Sparrows at one point, many years back, used to be a constant fixture in Delhi. 

I still remember waking up for school in the morning and seeing at least 3-4 sparrows sitting outside on our tree or in the park. Their chirping being a good company while I reluctantly got ready for another day of classes. 

However, for the past 5-6 years I’ve noticed that not only have sparrows decreased in number but they have altogether gone extinct in many parts of the city. 

Maybe you can still see some if you go to the outskirts or other nearby small cities around Delhi, but in the central Delhi region, sparrows have been replaced with rock pigeons and mynahs in abundance. 

There is actually a much bigger environmental reason for this than just common migration of birds. 

What Is The Reason For This Disappearance?

Delhi has changed a lot in the past decade or so and the residential and office construction has massively affected the sparrows that used to live here. 

With increased building of metro stations and offices in various regions of the city and increasing number of houses using glass panels for windows instead of ventilators, sparrows are not able to find space easily to nest and lay eggs. 

The deforestation of the city with trees and hedges being cut and roads being built with tar and proper materials have also contributed to it. 

While houses might still have their potted plants, but decrease of manure patches and even common park areas where sparrows could get worms and insects to feed their offs-springs have largely resulted in them finding other areas for settlement. 


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While we might have fond memories of sparrows, nowadays we only see them in nature documentaries or school textbooks. 

For some time now, I’ve been disturbed on how birds seem to chirp late in the night too, when once it was almost unheard of that they would make noise after sunset. 

Nowadays, they keep chirping even late at night around 11 or 12 and the reason was found in a report by Hindustan Times that said,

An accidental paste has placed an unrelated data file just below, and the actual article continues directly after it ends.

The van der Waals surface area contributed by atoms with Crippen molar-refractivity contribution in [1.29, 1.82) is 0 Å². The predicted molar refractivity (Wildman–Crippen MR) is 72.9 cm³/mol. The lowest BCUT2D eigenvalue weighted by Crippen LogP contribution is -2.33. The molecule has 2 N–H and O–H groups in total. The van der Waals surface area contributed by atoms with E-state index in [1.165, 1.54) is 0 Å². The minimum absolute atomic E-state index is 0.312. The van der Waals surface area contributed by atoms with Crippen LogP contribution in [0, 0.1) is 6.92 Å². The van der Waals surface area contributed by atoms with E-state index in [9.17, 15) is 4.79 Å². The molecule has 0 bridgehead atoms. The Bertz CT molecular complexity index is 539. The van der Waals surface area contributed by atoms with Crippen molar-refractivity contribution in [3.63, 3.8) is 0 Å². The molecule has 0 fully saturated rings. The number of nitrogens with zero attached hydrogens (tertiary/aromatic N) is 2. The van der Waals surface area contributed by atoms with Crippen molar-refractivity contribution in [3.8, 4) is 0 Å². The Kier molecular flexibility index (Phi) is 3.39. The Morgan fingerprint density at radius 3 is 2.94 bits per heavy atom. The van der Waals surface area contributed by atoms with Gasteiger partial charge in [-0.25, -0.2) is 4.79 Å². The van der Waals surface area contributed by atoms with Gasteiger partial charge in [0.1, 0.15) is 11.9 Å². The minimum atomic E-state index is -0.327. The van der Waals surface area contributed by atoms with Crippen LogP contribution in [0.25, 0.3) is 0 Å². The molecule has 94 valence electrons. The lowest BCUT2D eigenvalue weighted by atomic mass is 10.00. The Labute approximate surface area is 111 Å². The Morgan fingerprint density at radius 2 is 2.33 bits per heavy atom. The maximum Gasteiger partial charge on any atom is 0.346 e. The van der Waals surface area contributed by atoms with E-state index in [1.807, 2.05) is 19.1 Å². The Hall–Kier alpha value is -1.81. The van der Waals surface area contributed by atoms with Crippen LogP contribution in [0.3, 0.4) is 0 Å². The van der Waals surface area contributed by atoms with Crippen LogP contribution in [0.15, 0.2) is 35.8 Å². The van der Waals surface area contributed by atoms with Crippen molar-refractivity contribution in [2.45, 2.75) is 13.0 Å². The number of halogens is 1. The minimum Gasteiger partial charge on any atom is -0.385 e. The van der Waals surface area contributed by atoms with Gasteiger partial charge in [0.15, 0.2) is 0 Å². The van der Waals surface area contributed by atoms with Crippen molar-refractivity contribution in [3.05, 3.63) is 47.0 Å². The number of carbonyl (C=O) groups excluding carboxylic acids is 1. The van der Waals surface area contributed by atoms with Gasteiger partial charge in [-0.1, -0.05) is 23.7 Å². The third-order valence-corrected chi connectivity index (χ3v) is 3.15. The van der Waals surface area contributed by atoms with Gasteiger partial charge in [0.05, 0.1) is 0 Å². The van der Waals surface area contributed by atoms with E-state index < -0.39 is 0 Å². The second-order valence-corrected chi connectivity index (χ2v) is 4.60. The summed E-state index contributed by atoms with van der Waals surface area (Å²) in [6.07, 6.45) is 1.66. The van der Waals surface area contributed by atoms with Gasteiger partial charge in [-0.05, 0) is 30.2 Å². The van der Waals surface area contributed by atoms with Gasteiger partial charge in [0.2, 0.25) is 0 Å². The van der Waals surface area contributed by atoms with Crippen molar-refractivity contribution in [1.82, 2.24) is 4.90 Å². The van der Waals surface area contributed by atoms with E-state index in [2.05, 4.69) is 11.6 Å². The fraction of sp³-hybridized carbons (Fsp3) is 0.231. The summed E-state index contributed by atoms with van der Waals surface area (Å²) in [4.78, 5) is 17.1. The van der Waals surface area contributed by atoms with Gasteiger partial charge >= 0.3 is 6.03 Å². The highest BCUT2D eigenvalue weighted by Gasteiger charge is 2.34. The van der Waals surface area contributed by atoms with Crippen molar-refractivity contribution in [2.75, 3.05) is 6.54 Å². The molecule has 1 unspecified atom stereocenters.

“Our over-lit cityscape and electro-magnetic radiation from mobile towers are also hostile to birds. Delhi’s MLAs and councillors spend huge amounts of public money on installing extra bright high-mast lights in public parks and gardens. If you live near one, you would have heard sleepless birds chirping in the middle of the night.”

The increase in noise pollution in Delhi could have also affected the sparrows and not allowed them to gain better understanding of their surroundings, leaving them disoriented. 

And alarmingly it is not just sparrows but the reason why there is even a sudden increase in the mosquito population in Delhi is due to the decrease in the number of frogs around the city. 

As per reports, landscaped gardens could have made it uninhabitable for the frogs whose undergrowth was affected by them. 

With frogs having gone scarce around river bodies like Yamuna and the pollution of the river itself, not to comment on how other smaller ponds and lakes have dried out, mosquitos and such insects have no predator to keep their numbers in check. 

This can be seen with the rise in cases of people falling ill due to dengue or malaria.

Increase Of Other Species Of Birds

While sparrows are disappearing from Delhi, species like mynas, rock pigeons (or common pigeons) have increased. 

The mynas are also very interesting since it seems that they have stopped flying, opting to walk or hop around to get away from humans. 

You would notice that if you approach them, unlike flying away like a common bird they just simply hop away while remaining on the ground. 

I’ve also noticed that there has been a rise of birds like peacocks, bats, parrots, Jungle Babbler and even the occasional owl. 

Interestingly even crows have seen a decline in Delhi.

Not Just Delhi

It is not just Delhi that is seeing gradual change in the fauna around their cities.

House sparrows have been on a decline in other metro cities like Bangalore, Chennai and more according to a survey done by the Bombay Natural History Society (BNHS).

As per this survey, both the cities also reported a drastic decrease in the bird population, as compared to cities like Gujarat, Maharashtra, Assam, Jharkhand and Chhattisgarh which have a sizeable sparrow population, again indicating the environment meter of these cities. 

The survey also observed that sparrows are moving away from metro cities to smaller regions like villages, semi-urban areas and more.

Quite obvious now! 

Have any fond sparrow memories? Share with us in comments below. 


Image Credits: Google Images

Sources: Hindustan Times, Times of India, Deccan Herald

Find the blogger @chirali_08


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